From ancient songs and epic poems to accounts of battles and various wonder tales, the Celtic traditions have always emphasized spiritual continuity. Celtic spirituality, in addition to being a path of honoring nature, is an enduring process of orienting to the invisible thread of memory as a means of enriching life. This spiritual dispensation still exists, as evidenced by lore that has been passed down for thousands of years, as well as by the variety of ongoing innovations that clearly reflect a thriving Celtic spirit today.

An Irish friend of mine put it most succinctly when he said, "We are still here," a sentiment shared by another friend from Celtic Wales, who shares her sentiment that "the ancestors live through us. Their stories are our stories. Their way of seeing can be our way of seeing." With the story you will encounter in the next chapter, as well as with any myths or tales you investigate from other cultures, the task becomes to "enter" the story, to make it your own, to have it live and breathe through and within you.

Indeed, it is precisely because of the power of story that we have a surviving Celtic tradition at all. Story is stitched to memory. Story is woven to breath. Story is laced within blood and bone. Story pulses within dream and vision. In Ireland, Scotland, Wales, England, Brittany, the Isle of Man, Cornwall, and innumerable postdiaspora Celtic enclaves around the world, even today one can hear the stillvibrant stories of brave chieftains and warriorpoets, great feasts and battles, druids and warrior queens, Otherworld voyages and encounters with various spiritual beings.

Despite this living thread of Celtic storytelling, at times the stories, wisdom, sacred knowledge, and intent of the traditions have been misplaced or seemingly forgotten, leading to a state of mythic crisis. When we become disconnected from the mythic roots of who we are, this often translates into a loss of our spiritual way of seeing and being.

In the Irish epic known as The Tain (The Tain Bo Cuailgne, or Battle Raid of Cooley), for example, we learn that all the great poets and storytellers of Ireland were once called together in a council by the Chief Poet of the island. All the lore keepers were summoned, because it was discovered that a particular story of a famous cattle raid was no longer intact. Different poets knew different sections of the tale, but none of them knew the full story. The Chief Poet of Ireland — known as an ollamh (o'lav) — hoped that by gathering all the most learned bards of the island they could piece back together the ancient story. They could not.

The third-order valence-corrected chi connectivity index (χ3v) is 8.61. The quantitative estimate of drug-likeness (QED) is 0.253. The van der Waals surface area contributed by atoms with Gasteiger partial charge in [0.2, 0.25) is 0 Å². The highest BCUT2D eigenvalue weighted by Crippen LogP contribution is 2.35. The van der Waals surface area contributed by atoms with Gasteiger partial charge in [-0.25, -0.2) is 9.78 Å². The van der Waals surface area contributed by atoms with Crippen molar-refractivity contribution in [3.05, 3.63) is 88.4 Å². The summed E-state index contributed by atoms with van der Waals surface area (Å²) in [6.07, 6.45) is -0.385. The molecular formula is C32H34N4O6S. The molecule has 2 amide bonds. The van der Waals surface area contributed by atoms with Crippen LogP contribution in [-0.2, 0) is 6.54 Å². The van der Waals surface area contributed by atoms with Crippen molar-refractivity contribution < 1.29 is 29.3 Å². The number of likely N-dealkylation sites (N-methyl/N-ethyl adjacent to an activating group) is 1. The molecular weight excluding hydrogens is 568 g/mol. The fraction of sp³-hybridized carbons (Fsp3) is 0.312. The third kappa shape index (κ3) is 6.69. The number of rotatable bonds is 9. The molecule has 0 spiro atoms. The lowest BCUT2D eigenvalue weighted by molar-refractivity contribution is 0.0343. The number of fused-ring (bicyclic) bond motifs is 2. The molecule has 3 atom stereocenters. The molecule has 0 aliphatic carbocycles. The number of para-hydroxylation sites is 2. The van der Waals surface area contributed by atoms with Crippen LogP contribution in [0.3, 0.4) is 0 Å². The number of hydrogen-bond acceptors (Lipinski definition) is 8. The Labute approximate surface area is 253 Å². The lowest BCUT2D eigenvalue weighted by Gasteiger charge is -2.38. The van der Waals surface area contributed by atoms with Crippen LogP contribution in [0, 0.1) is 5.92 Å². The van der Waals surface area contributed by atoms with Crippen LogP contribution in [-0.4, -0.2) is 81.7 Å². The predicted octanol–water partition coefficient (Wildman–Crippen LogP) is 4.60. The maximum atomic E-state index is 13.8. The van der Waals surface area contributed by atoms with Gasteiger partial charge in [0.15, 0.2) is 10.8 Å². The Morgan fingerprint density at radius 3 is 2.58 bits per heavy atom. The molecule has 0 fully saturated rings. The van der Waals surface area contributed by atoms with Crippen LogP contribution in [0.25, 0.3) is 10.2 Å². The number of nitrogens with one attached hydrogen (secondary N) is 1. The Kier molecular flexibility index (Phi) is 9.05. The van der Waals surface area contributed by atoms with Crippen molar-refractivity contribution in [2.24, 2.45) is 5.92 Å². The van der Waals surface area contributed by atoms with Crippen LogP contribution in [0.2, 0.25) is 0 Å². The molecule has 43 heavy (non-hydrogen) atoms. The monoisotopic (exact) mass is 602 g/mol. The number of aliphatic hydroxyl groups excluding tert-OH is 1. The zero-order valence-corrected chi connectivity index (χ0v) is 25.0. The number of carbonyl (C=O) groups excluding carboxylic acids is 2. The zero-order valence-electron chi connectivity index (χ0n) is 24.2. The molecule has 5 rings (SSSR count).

The full story was not fully recollected until a young poet named Muirgen sat down at the graveside of a once great poet named Fergus Mac Roich. After offering a small praise poem in honor of the ancient bard, Muirgen suddenly found himself enveloped in a mist. Standing before him, deep inside the mist, was none other than the spirit of Fergus Mac Roich. For three days and nights, Mac Roich transmitted The Tain in its entirety to the young poet. I guess we could say this was the first meeting of the "Dead Poet's Society."

Though no one knows for sure why we "forget" sacred knowledge of the past or how we lose our connection to a spiritual way of seeing and living, it is clear that we have done just that. Perhaps knowledge and wisdom slip away because we take for granted those things in which we are or were deeply steeped; as Irish poet John O'Donohue suggests, we can become so familiar with something that we cease to truly see it. And as we cease to see something we gradually forget it. Songs, stories, lore, customs, and sacred orientations — all these can fade from memory, and when they do we must recollect them to reestablish the proper order of things.

The following abbreviated story from ancient Ireland portrays the forgetfulness that can lead to a state of mythic crisis. Hailing from the time of Diarmid mac Cerball (545 — 565), this tale — known in its more voluminous version as "The Settling of the Manor of Tara" — portrays a time of confusion and disagreement, when some of the nobles of Ireland had to turn to the mythic memory of an old lore keeper to regain an important part of the Irish tradition: the sacred orientations of the island itself.



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An Abbreviated Telling of "The Settling of the Manor of Tara"

Have you ever lost your car keys? Better yet, have you ever been on your way to somewhere familiar, suddenly realizing — that for one reason or another — you have become lost? Perhaps you keep something in a particular place in your home and have grown accustomed to finding that object there whenever you need it. And yet one day you suddenly forget where you have put it.